The president's overall approval rating among registered voters is now 49 percent positive, 49 percent negative. He tilts positive among all Americans, with 50 percent approving of his job performance and 46 percent disapproving.
Voters are also split on Obama's handling of international affairs. This comes at a time when the administration has been on the defensive over the attacks in Libya that killed four Americans, including U.S. Ambassador Christopher Stevens.
The president gets higher marks when it comes to voters' assessments of his knowledge of world affairs: Sixty-four percent say he knows enough to be effective. At this stage, voters are less convinced about Romney: Fifty-one percent perceive that he has sufficient knowledge of international affairs to be an effective president; 43 percent say he does not.
There is more parity in voter expectations for what will happen with the economy after the election: Few voters are "very confident" that the economy will get back on track in the next year or two, regardless of who wins. Things have seesawed in a positive direction here for Romney: Fifty-one percent of voters are at least somewhat confident things would quickly improve under his administration, up five points from before the conventions.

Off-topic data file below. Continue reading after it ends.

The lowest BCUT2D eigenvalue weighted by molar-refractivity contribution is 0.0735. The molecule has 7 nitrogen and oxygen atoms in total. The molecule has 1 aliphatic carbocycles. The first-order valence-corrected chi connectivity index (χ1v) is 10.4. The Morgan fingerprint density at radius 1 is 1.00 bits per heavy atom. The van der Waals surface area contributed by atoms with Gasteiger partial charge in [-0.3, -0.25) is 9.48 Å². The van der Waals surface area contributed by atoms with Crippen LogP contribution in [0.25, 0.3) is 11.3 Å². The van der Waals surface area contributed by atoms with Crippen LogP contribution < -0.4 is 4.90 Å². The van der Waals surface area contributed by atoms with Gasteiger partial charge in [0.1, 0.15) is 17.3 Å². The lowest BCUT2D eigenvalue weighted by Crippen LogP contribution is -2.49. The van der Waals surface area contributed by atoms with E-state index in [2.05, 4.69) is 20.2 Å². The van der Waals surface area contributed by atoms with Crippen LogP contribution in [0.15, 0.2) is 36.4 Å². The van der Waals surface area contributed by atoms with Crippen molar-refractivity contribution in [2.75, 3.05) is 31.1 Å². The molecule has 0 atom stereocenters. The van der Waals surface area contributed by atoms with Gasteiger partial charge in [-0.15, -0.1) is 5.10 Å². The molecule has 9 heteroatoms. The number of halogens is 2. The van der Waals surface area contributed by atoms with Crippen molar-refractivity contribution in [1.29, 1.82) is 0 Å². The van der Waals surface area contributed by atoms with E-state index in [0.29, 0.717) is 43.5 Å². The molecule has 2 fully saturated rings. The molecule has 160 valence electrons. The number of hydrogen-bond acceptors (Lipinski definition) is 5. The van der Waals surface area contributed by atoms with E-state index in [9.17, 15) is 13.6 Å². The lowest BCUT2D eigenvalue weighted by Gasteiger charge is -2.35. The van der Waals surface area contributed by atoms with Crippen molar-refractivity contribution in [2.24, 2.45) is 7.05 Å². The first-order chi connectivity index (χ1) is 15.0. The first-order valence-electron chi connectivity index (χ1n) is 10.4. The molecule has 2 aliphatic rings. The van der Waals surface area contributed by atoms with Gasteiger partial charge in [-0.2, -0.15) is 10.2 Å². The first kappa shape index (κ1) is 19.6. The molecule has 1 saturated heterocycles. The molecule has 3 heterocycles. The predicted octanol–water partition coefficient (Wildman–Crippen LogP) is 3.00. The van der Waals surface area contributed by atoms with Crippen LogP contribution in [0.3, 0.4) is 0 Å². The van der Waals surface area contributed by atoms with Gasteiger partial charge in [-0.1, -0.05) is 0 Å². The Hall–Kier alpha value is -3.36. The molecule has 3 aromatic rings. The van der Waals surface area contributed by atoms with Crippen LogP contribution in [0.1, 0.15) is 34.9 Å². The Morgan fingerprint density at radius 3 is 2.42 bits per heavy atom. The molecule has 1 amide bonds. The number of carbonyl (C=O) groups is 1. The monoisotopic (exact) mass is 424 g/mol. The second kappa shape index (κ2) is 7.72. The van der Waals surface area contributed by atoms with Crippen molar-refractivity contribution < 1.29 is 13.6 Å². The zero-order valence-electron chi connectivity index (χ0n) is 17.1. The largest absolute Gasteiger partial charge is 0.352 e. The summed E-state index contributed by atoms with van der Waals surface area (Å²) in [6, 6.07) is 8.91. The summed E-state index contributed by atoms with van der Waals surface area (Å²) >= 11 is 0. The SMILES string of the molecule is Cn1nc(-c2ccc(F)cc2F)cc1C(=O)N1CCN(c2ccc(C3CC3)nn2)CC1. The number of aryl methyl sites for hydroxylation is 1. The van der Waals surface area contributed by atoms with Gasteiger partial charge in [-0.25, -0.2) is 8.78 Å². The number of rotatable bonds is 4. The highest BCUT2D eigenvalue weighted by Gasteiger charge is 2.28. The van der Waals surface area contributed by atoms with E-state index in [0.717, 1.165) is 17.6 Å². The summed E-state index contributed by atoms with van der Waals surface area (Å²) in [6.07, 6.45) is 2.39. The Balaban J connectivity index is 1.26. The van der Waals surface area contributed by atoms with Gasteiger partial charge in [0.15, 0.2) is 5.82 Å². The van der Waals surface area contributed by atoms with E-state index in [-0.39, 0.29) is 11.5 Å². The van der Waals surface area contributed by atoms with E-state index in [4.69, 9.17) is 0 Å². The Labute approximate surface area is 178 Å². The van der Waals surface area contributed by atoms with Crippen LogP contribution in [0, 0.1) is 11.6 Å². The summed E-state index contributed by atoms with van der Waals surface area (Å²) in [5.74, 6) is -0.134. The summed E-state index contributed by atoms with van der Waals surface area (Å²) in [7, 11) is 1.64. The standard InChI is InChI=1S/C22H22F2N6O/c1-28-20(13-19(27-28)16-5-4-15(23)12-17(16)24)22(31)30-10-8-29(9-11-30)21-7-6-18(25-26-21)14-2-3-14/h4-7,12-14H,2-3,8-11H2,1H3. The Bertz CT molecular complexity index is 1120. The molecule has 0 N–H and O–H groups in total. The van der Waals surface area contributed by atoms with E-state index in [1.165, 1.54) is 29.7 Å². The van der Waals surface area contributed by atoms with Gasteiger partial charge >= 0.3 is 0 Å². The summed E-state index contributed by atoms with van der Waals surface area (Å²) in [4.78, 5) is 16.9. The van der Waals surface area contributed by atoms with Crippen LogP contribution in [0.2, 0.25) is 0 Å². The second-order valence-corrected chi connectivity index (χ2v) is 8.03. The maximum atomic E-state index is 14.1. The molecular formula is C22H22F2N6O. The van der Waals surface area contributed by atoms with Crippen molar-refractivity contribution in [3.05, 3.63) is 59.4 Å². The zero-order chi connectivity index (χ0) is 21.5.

The Washington Post-ABC News poll was conducted by telephone Sept. 26-29, among a random sample of 1,101 adults. The results have a margin of sampling error of plus or minus 3.5 percentage points for the sample of 929 registered voters. It is four percentage points for sample of 813 likely voters. Sampling, data collection and tabulation by Abt-SRBI of New York.